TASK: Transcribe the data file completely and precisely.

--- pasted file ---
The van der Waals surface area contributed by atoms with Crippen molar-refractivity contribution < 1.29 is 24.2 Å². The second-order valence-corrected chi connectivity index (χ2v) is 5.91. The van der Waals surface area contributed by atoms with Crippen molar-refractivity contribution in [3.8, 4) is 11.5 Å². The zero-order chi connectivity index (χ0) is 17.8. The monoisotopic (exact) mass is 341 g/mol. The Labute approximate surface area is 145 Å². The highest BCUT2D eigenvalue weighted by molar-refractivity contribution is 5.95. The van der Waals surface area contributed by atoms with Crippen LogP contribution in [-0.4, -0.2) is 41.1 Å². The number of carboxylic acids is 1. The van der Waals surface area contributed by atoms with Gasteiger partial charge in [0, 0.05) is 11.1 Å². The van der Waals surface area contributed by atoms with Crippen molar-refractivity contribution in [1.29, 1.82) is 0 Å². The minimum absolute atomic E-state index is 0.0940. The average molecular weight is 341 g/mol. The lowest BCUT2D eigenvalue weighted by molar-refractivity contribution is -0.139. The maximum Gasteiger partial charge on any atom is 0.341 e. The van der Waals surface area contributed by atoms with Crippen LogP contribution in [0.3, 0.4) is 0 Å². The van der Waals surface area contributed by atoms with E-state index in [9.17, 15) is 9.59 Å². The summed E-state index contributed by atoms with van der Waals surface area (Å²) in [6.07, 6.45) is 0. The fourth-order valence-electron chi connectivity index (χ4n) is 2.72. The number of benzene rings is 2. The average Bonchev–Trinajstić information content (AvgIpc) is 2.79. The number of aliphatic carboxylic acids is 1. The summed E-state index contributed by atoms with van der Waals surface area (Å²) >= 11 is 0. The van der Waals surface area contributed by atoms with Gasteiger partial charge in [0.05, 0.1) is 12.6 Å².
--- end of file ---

The van der Waals surface area contributed by atoms with Crippen molar-refractivity contribution < 1.29 is 24.2 Å². The second-order valence-corrected chi connectivity index (χ2v) is 5.91. The van der Waals surface area contributed by atoms with Crippen molar-refractivity contribution in [3.8, 4) is 11.5 Å². The zero-order chi connectivity index (χ0) is 17.8. The monoisotopic (exact) mass is 341 g/mol. The Labute approximate surface area is 145 Å². The highest BCUT2D eigenvalue weighted by molar-refractivity contribution is 5.95. The van der Waals surface area contributed by atoms with Crippen LogP contribution in [-0.4, -0.2) is 41.1 Å². The number of carboxylic acids is 1. The van der Waals surface area contributed by atoms with Gasteiger partial charge in [0, 0.05) is 11.1 Å². The van der Waals surface area contributed by atoms with Crippen molar-refractivity contribution in [1.29, 1.82) is 0 Å². The minimum absolute atomic E-state index is 0.0940. The average molecular weight is 341 g/mol. The lowest BCUT2D eigenvalue weighted by molar-refractivity contribution is -0.139. The maximum Gasteiger partial charge on any atom is 0.341 e. The van der Waals surface area contributed by atoms with Crippen LogP contribution in [0.3, 0.4) is 0 Å². The van der Waals surface area contributed by atoms with E-state index in [9.17, 15) is 9.59 Å². The summed E-state index contributed by atoms with van der Waals surface area (Å²) in [6.07, 6.45) is 0. The fourth-order valence-electron chi connectivity index (χ4n) is 2.72. The number of benzene rings is 2. The average Bonchev–Trinajstić information content (AvgIpc) is 2.79. The number of aliphatic carboxylic acids is 1. The summed E-state index contributed by atoms with van der Waals surface area (Å²) >= 11 is 0. The van der Waals surface area contributed by atoms with Gasteiger partial charge in [0.05, 0.1) is 12.6 Å².